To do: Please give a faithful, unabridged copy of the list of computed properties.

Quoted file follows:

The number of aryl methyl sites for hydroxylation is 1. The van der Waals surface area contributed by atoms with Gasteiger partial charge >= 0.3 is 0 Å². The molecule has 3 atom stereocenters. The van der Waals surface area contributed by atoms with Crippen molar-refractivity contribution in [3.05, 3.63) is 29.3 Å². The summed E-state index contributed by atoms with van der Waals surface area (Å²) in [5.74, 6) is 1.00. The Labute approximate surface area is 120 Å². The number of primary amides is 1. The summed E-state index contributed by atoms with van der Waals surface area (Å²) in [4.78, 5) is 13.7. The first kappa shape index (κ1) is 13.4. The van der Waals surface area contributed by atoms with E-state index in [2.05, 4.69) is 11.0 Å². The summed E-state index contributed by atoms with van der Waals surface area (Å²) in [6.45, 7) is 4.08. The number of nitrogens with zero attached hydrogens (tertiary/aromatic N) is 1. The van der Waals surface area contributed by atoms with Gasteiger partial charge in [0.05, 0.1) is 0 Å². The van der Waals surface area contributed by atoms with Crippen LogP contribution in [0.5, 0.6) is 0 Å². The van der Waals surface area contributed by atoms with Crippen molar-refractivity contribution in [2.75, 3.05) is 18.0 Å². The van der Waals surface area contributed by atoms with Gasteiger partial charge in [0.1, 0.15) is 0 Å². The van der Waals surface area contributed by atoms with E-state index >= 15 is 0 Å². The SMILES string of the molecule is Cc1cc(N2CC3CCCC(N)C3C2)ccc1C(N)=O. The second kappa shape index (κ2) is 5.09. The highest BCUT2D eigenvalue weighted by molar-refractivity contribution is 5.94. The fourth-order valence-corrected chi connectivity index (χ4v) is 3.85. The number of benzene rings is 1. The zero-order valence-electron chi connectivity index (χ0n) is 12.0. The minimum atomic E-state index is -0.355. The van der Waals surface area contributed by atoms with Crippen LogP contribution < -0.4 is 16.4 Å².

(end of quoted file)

The number of aryl methyl sites for hydroxylation is 1. The van der Waals surface area contributed by atoms with Gasteiger partial charge >= 0.3 is 0 Å². The molecule has 3 atom stereocenters. The van der Waals surface area contributed by atoms with Crippen molar-refractivity contribution in [3.05, 3.63) is 29.3 Å². The summed E-state index contributed by atoms with van der Waals surface area (Å²) in [5.74, 6) is 1.00. The Labute approximate surface area is 120 Å². The number of primary amides is 1. The summed E-state index contributed by atoms with van der Waals surface area (Å²) in [4.78, 5) is 13.7. The first kappa shape index (κ1) is 13.4. The van der Waals surface area contributed by atoms with E-state index in [2.05, 4.69) is 11.0 Å². The summed E-state index contributed by atoms with van der Waals surface area (Å²) in [6.45, 7) is 4.08. The number of nitrogens with zero attached hydrogens (tertiary/aromatic N) is 1. The van der Waals surface area contributed by atoms with Gasteiger partial charge in [0.05, 0.1) is 0 Å². The van der Waals surface area contributed by atoms with Crippen LogP contribution in [0.5, 0.6) is 0 Å². The van der Waals surface area contributed by atoms with Crippen molar-refractivity contribution in [2.75, 3.05) is 18.0 Å². The van der Waals surface area contributed by atoms with Gasteiger partial charge in [0.1, 0.15) is 0 Å². The van der Waals surface area contributed by atoms with E-state index >= 15 is 0 Å². The SMILES string of the molecule is Cc1cc(N2CC3CCCC(N)C3C2)ccc1C(N)=O. The second kappa shape index (κ2) is 5.09. The highest BCUT2D eigenvalue weighted by molar-refractivity contribution is 5.94. The fourth-order valence-corrected chi connectivity index (χ4v) is 3.85. The number of benzene rings is 1. The zero-order valence-electron chi connectivity index (χ0n) is 12.0. The minimum atomic E-state index is -0.355. The van der Waals surface area contributed by atoms with Crippen LogP contribution < -0.4 is 16.4 Å².